Types of VPC networks
There are two types of VPC networks:
When an auto mode network is created, one subnet from each region is automatically created within it. These automatically created subnets use a set of predefined IP ranges which fit within the
10.128.0.0/9CIDR block. As new GCP regions become available, new subnets in those regions are automatically added to auto mode networks using an IP range from that block. In addition to the automatically created subnets, you can add more subnets manually to auto mode networks, in regions you choose, using IP ranges outside of
When a custom mode network is created, no subnets are automatically created. This type of network provides you with complete control over its subnets and IP ranges. You decide which subnets to create, in regions you choose, and using IP ranges you specify.
Each project starts with a
default auto mode network.
You can switch a network from auto mode to custom mode. This conversion is one-way; custom mode networks cannot be changed to auto mode networks. Carefully review the considerations for auto mode networks to help you decide which type of network meets your needs.
Considerations for auto mode networks
Auto mode networks are easy to set up and use, and they are well suited for use cases with these attributes:
Having subnets automatically created in each region is useful.
However, custom mode networks are more flexible and are better suited to production. The following attributes highlight use cases where custom mode networks are recommended or required:
Having one subnet automatically created in each region isn't necessary.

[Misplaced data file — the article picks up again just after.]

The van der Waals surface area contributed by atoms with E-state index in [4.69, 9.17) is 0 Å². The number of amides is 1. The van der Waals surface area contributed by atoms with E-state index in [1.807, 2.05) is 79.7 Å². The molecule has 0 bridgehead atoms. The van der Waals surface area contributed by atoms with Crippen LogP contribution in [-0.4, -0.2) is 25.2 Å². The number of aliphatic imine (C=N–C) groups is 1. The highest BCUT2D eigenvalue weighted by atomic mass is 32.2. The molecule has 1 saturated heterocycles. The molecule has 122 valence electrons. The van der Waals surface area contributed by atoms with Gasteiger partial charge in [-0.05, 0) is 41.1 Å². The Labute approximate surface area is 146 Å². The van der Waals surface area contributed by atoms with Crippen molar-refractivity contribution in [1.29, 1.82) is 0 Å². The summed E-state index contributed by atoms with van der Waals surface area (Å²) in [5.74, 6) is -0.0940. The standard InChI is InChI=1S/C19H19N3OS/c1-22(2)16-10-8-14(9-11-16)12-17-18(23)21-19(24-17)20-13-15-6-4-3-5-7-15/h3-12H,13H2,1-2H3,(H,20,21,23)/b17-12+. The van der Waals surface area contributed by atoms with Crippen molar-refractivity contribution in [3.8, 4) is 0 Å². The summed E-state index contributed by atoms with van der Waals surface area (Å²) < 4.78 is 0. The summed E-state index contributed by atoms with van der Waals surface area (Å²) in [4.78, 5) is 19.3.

Having new subnets automatically created as new regions become available could overlap with IP addresses used by manually created subnets or static routes, or could interfere with your overall network planning.
You need complete control over the subnets created in your VPC network, including regions and IP address ranges used.
You plan to connect VPC networks using VPC Network Peering or Cloud VPN. Because the subnets of every auto mode network use the same predefined range of IP addresses, you cannot connect auto mode networks to one another.
Subnets and IP ranges
IP ranges can be assigned to subnets you create according to these rules:
Each subnet must have a primary address range, which is a valid RFC 1918 CIDR block.
Subnets in the same network must use unique IP ranges. Subnets in different networks, even in the same project, can re-use the same IP address ranges.
When you create a subnet manually, you can use any RFC 1918 CIDR range subject to these restrictions:
- Subnets in the same GCP network must have unique IP ranges.
- IP ranges for all subnets must be unique among VPC networks that are connected to one another by VPC Network Peering or Cloud VPN.
- IP ranges for on-premises networks connected via Cloud VPN or Google Cloud Interconnect should not conflict with IP ranges of any subnet. Subnet routes must have the most specific destination.
- IP ranges used by subnets cannot otherwise conflict with ones referenced by a static route.
- When creating additional subnets in an auto mode
network, your manually-created subnets must use an IP range outside